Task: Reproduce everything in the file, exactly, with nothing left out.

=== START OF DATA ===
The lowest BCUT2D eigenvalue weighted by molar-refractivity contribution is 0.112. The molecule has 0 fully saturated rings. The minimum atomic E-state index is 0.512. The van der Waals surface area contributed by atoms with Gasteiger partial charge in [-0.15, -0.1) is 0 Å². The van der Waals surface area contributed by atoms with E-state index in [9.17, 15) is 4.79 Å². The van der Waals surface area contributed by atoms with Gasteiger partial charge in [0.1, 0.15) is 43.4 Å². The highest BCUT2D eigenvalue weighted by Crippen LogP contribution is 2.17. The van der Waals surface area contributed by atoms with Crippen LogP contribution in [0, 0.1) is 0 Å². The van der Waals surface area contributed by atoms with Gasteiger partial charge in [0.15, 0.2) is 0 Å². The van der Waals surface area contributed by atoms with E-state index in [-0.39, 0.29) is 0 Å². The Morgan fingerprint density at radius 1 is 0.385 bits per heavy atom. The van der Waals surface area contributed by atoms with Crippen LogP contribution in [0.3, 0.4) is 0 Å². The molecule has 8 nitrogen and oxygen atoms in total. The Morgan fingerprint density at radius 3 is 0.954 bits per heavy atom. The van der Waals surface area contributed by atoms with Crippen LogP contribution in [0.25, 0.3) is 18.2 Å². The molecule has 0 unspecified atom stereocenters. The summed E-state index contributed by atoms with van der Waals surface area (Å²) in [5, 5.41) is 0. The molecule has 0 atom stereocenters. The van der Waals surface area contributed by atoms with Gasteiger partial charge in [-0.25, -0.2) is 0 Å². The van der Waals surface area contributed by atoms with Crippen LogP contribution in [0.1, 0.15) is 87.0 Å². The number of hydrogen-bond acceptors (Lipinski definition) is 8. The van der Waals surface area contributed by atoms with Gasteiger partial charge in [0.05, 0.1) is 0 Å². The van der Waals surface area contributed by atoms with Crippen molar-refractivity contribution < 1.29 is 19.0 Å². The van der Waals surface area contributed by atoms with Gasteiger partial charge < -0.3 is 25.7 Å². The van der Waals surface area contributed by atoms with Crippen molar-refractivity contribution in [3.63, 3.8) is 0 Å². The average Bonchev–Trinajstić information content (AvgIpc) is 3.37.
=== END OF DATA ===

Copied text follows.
The lowest BCUT2D eigenvalue weighted by molar-refractivity contribution is 0.112. The molecule has 0 fully saturated rings. The minimum atomic E-state index is 0.512. The van der Waals surface area contributed by atoms with Gasteiger partial charge in [-0.15, -0.1) is 0 Å². The van der Waals surface area contributed by atoms with E-state index in [9.17, 15) is 4.79 Å². The van der Waals surface area contributed by atoms with Gasteiger partial charge in [0.1, 0.15) is 43.4 Å². The highest BCUT2D eigenvalue weighted by Crippen LogP contribution is 2.17. The van der Waals surface area contributed by atoms with Crippen LogP contribution in [0, 0.1) is 0 Å². The van der Waals surface area contributed by atoms with Gasteiger partial charge in [0.15, 0.2) is 0 Å². The van der Waals surface area contributed by atoms with E-state index in [-0.39, 0.29) is 0 Å². The Morgan fingerprint density at radius 1 is 0.385 bits per heavy atom. The van der Waals surface area contributed by atoms with Crippen LogP contribution in [0.3, 0.4) is 0 Å². The molecule has 8 nitrogen and oxygen atoms in total. The Morgan fingerprint density at radius 3 is 0.954 bits per heavy atom. The van der Waals surface area contributed by atoms with Crippen LogP contribution in [0.25, 0.3) is 18.2 Å². The molecule has 0 unspecified atom stereocenters. The summed E-state index contributed by atoms with van der Waals surface area (Å²) in [5, 5.41) is 0. The molecule has 0 atom stereocenters. The van der Waals surface area contributed by atoms with Gasteiger partial charge in [-0.25, -0.2) is 0 Å². The van der Waals surface area contributed by atoms with Crippen LogP contribution in [0.1, 0.15) is 87.0 Å². The number of hydrogen-bond acceptors (Lipinski definition) is 8. The van der Waals surface area contributed by atoms with Gasteiger partial charge in [0.05, 0.1) is 0 Å². The van der Waals surface area contributed by atoms with Crippen molar-refractivity contribution < 1.29 is 19.0 Å². The van der Waals surface area contributed by atoms with Gasteiger partial charge < -0.3 is 25.7 Å². The van der Waals surface area contributed by atoms with Crippen molar-refractivity contribution in [3.63, 3.8) is 0 Å². The average Bonchev–Trinajstić information content (AvgIpc) is 3.37.